The best offensive catcher of all time. He won the Rookie of the Year in 1993 and finished in the top-five in MVP voting in each of his first five full seasons. From 1993-2002, Piazza posted an OPS of over .900 every season. He was also the only player who primarily played catcher with more than 400 career home runs. Sure, he wasn’t a great defender, but the offense would have been Hall of Fame caliber at any position.
To be honest, I never saw Trammell play, or have recollection of seeing him play, so all of my information on him is second-hand. However, reading scouting reports and looking at his numbers, it seems that he should have an easy time getting in.
That is, until you look at the fact that he’s nearing his final ballot and received just 20.8 percent of the vote last year. Thanks, BBWAA! Not only was Trammell a good offensive shortstop, finishing his career with a 111 wRC+, he also had a reputation as a great defender.
Couple that with excellent metrics and four Gold Glove Awards, and you have yourself a complete player. Granted, he probably played a year or two too long, but Trammell is a great example of a player that you like the more you look at him.
Another player I don’t remember seeing play, Raines was similar to Rickey Henderson in his skillset — a left fielder who hit leadoff and stole a whole lot of bases. In fact, “Rock” ranks fifth all-time with 808 stolen bases.
The main knock on Raines is his other counting numbers. He didn’t get to 3,000 hits and he only topped 100 runs scored six times in 23 seasons. Now, those numbers don’t matter much to me, but they may be the primary reasons why some writers are lukewarm on Raines. After all, his career OBP was .385 and he hit 170 home runs, so it’s not like speed was the only thing he offered at the plate.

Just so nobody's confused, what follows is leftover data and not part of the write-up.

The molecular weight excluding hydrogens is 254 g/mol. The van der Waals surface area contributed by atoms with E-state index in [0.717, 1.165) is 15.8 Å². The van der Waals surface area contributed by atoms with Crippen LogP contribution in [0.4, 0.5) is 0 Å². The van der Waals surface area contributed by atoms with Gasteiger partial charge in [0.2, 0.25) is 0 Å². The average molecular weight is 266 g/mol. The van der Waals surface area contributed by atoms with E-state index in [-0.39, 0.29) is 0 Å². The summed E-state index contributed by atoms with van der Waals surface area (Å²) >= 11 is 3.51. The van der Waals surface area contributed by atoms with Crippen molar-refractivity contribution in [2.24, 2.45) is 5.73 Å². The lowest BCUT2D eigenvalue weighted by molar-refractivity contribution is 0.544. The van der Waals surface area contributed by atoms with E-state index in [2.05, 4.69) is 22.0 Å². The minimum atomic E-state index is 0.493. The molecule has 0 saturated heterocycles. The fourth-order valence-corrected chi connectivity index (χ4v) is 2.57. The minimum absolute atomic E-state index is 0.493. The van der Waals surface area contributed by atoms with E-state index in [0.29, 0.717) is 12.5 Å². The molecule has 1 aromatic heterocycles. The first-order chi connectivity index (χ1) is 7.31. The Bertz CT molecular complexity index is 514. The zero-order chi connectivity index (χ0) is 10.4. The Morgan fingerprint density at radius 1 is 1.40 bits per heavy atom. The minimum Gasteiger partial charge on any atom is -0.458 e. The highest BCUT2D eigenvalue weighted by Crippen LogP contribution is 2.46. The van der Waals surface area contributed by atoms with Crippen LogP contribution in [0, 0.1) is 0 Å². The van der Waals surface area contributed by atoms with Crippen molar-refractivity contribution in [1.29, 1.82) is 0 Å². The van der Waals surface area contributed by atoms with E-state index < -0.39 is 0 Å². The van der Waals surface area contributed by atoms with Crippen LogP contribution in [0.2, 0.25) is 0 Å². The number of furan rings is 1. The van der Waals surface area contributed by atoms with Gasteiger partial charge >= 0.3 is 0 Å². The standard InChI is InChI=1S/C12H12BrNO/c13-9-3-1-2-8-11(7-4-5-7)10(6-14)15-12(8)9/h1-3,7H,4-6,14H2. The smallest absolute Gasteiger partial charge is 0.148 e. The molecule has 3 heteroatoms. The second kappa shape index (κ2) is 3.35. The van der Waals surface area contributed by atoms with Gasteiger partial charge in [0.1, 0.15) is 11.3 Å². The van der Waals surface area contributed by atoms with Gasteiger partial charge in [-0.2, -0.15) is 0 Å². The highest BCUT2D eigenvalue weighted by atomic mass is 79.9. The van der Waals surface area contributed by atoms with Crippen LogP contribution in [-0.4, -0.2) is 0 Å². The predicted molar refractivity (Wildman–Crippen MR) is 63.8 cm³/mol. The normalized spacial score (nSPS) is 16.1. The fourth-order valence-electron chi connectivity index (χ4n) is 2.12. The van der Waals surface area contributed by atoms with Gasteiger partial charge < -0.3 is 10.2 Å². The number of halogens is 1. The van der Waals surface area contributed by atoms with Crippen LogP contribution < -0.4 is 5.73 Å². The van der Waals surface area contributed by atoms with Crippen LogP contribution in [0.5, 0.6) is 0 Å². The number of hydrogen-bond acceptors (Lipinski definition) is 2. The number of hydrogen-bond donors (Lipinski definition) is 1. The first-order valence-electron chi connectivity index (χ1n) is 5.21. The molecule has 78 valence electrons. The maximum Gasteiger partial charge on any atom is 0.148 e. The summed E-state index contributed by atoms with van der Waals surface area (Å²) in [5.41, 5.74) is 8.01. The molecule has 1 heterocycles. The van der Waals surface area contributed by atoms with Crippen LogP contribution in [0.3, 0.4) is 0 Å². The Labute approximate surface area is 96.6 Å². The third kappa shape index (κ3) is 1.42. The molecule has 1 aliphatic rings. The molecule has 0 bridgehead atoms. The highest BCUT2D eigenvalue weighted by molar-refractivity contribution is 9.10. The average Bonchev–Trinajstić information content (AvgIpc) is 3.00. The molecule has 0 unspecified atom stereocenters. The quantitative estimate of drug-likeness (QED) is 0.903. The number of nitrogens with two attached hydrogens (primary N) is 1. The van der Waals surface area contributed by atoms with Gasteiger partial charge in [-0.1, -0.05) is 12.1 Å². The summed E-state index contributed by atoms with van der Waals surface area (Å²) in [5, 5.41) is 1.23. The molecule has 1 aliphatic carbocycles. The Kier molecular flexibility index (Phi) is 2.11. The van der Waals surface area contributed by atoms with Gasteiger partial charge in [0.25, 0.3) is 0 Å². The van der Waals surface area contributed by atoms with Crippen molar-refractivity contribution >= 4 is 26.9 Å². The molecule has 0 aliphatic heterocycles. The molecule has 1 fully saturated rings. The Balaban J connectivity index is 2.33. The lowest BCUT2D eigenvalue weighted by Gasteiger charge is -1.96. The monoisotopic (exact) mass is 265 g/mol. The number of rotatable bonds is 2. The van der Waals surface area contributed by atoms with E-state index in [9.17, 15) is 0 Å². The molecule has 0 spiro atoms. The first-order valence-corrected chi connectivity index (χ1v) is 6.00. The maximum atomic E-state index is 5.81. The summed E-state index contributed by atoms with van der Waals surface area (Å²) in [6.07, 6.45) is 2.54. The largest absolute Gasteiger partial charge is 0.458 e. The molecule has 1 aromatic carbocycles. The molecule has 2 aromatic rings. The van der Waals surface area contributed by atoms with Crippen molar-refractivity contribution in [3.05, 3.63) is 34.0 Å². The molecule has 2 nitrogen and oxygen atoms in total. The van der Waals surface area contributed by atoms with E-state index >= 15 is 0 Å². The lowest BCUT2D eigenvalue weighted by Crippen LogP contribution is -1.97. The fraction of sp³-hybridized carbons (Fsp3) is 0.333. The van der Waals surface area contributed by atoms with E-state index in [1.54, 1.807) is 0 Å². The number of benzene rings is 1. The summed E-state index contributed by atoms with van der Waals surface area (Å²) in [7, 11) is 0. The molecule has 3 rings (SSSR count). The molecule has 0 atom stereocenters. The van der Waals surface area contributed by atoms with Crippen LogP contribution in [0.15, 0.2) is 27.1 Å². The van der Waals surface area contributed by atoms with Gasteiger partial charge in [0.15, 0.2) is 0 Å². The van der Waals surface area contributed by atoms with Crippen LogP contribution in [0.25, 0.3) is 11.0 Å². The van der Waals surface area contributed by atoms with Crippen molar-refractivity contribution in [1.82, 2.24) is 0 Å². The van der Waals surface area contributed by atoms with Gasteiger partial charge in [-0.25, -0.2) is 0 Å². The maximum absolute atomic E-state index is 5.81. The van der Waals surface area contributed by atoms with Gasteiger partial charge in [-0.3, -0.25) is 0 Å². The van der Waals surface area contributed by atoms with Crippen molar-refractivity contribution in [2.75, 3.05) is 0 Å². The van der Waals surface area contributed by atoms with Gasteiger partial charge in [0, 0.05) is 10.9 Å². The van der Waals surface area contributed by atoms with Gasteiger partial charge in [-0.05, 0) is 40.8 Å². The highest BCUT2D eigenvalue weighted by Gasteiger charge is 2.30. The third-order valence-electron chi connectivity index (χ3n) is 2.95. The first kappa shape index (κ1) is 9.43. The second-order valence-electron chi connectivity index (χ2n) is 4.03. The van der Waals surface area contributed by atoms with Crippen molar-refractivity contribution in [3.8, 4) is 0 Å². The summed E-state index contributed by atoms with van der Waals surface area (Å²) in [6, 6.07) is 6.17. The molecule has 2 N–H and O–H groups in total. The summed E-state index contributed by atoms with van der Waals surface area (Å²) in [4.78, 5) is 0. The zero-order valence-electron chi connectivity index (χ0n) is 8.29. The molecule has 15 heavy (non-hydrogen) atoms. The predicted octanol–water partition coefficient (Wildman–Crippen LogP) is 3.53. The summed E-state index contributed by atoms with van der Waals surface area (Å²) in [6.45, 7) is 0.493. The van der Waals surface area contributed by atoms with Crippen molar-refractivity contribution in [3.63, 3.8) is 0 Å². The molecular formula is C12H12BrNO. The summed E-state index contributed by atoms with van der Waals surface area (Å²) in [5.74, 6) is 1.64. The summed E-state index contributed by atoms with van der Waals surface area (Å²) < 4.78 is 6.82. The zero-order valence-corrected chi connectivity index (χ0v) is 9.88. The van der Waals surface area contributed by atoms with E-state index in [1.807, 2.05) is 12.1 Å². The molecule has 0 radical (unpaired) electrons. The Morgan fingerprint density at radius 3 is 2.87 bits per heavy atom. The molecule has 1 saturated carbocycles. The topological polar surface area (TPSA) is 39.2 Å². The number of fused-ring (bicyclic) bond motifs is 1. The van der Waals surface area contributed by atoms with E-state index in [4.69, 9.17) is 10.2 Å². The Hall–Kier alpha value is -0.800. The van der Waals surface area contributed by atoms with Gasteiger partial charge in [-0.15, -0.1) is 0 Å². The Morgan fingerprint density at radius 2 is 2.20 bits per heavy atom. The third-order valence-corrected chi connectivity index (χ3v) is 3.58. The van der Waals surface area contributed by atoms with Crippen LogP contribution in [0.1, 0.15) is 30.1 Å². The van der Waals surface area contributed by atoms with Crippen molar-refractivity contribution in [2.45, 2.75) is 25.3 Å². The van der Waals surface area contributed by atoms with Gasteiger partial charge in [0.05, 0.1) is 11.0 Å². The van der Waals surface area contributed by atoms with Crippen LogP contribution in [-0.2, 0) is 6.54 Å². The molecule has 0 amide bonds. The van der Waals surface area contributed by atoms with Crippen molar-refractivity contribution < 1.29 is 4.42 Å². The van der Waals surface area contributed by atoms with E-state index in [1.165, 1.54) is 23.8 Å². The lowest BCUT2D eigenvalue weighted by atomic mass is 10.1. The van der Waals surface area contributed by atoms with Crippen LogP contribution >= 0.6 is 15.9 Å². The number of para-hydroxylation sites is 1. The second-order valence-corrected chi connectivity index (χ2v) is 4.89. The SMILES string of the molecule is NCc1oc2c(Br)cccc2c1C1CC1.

He’s simply another case of a player getting overlooked.
Now, back to players I remember watching play. Biggio is more of a traditional candidate, with over 3,000 career hits, ranking 15th on the all-time Runs Scored list, fifth with 668 Doubles and second with 285 times being hit by pitch.
The counting stats are there, but he was also a dynamic player. He began his career behind the plate but moved to second base in his fifth Major-League season, where he became a Gold Glover. In 1998, Biggio hit 51 doubles, 20 home runs and stole 50 bases, and finished in MVP voting.
Biggio made seven All-Star teams, won five Silver Slugger Awards and four Gold Gloves.
I know what you’re going to say. “Walker only hit because he played in Coors Field!” Well, you’re wrong!
Walker was a good hitter in Montreal, posting a .981 OPS in his final season with the Expos. Sure, moving to Colorado helped, but he put up astronomical numbers away from Coors as well. In fact, during the 1997 season, which culminated in an MVP Award, Walker posted a higher road OPS than he did in Denver.
In 1999, when Walker hit .379/.458/.710, he finished 10th in MVP voting. Not only did he produce an OPS of over 1.000 six times from 1997-2004, he also won seven Gold Glove awards. Playing for the Rockies was surely a windfall, but you can’t ignore his overall production at the plate and in the field.
I’ll probably hear about omitting John Smoltz the most, but looking at his numbers, I just didn’t see as consistent dominance as I did with the other three pitchers. Also, I’m not as concerned about him not getting in as I am with other players like Trammell and Raines.
Smoltz will likely hear his name called on Tuesday, so try not to shed a tear. Two other pitchers, Curt Schilling and Mike Mussina, were on the bubble but ultimately fell short. Like Smoltz, I see both of them eventually getting in.
Then you have the sluggers like Edgar Martinez, Mark McGwire, Sammy Sosa, Gary Sheffield and Jeff Kent. Ten slots simply isn’t enough.
So, to recap, here are my 10 selections in alphabetical order: